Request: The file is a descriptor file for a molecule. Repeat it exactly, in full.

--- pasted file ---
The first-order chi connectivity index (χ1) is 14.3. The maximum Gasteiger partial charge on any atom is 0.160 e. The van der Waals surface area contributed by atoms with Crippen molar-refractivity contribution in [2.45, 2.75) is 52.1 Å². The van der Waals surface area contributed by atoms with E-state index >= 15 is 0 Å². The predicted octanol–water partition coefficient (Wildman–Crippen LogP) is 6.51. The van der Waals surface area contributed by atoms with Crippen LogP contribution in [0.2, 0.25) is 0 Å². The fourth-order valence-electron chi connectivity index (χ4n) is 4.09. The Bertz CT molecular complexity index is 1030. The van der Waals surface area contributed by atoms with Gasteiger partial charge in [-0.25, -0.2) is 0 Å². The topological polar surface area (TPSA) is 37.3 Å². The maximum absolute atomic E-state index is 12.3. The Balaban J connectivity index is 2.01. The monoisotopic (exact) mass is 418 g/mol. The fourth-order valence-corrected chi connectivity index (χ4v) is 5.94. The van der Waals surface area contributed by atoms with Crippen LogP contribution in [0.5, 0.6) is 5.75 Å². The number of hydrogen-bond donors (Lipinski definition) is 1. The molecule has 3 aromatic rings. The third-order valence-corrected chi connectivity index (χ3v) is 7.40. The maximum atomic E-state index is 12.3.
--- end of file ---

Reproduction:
The first-order chi connectivity index (χ1) is 14.3. The maximum Gasteiger partial charge on any atom is 0.160 e. The van der Waals surface area contributed by atoms with Crippen molar-refractivity contribution in [2.45, 2.75) is 52.1 Å². The van der Waals surface area contributed by atoms with E-state index >= 15 is 0 Å². The predicted octanol–water partition coefficient (Wildman–Crippen LogP) is 6.51. The van der Waals surface area contributed by atoms with Crippen LogP contribution in [0.2, 0.25) is 0 Å². The fourth-order valence-electron chi connectivity index (χ4n) is 4.09. The Bertz CT molecular complexity index is 1030. The van der Waals surface area contributed by atoms with Gasteiger partial charge in [-0.25, -0.2) is 0 Å². The topological polar surface area (TPSA) is 37.3 Å². The maximum absolute atomic E-state index is 12.3. The Balaban J connectivity index is 2.01. The monoisotopic (exact) mass is 418 g/mol. The fourth-order valence-corrected chi connectivity index (χ4v) is 5.94. The van der Waals surface area contributed by atoms with Crippen LogP contribution in [0.5, 0.6) is 5.75 Å². The number of hydrogen-bond donors (Lipinski definition) is 1. The molecule has 3 aromatic rings. The third-order valence-corrected chi connectivity index (χ3v) is 7.40. The maximum atomic E-state index is 12.3.